JOURNAL ARTICLE

Biomechanics of the patellofemoral joint and its clinical relevance

H J Hehne
Clinical Orthopaedics and related Research 1990, (258): 73-85
2394060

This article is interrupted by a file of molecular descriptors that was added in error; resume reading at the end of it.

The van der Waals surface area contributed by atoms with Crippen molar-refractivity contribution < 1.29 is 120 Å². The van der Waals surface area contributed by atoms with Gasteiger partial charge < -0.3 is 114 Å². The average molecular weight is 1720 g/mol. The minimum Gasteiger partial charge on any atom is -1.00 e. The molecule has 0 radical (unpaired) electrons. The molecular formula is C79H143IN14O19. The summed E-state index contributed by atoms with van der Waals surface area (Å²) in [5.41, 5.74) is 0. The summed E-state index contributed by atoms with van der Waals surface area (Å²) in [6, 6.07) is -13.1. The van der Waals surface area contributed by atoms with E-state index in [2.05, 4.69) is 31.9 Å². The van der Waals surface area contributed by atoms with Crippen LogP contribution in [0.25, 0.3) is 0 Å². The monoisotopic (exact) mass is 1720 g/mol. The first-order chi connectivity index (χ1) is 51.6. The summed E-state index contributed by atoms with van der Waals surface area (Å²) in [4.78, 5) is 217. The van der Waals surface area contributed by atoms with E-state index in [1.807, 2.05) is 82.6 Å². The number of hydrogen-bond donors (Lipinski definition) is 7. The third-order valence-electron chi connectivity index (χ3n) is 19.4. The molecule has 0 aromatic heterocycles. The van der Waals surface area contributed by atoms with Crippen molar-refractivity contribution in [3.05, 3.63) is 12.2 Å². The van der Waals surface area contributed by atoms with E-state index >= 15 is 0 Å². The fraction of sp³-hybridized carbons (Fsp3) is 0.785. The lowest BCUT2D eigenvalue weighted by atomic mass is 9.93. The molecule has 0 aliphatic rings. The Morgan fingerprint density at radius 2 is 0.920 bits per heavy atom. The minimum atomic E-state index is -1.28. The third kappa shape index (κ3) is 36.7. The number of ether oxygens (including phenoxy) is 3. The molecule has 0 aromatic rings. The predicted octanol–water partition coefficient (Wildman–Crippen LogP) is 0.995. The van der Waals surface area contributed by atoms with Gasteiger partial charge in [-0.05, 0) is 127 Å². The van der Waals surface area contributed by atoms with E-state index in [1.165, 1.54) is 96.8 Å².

An analysis of the patellofemoral joint based on experimental determinations of pressure distributions on the patellar cartilage and vectorial calculations is presented. The extension torque of all quadriceps muscles is similar. The force transmitted to the patella by the retinacula is small in all knee positions. Because the rigid patella has its own lever arms and tendon insertions at different heights, the forces on patellar and quadriceps tendons are unequal. The small patellar contact areas change according to flexion and are dependent on quadriceps force. Retropatellar pressure is thereby limited and becomes independent of flexion angle. By virtue of the direct force transmission of the quadriceps tendon to the femur, the increase in the retropatellar force is strongly limited beyond 70 degrees. The lateral-to-medial ratio of contact areas, pressing forces, cartilage areas, and bone mass is always 1.6:1, whereas the mean pressure is the same on both facets. The osseous form of the patella does not allow identification of dysplasia because cartilage compensates for apparent incongruence, especially about the medial ridge. This permits the rigid patella to adapt itself to very different abutments. Its individual form results from functional adaptation and does not explain chondromalacia. The ventralization of the tibial tuberosity does not alter retropatellar loading. The mediodistal transfer results in a high increase of pressure on both facets.

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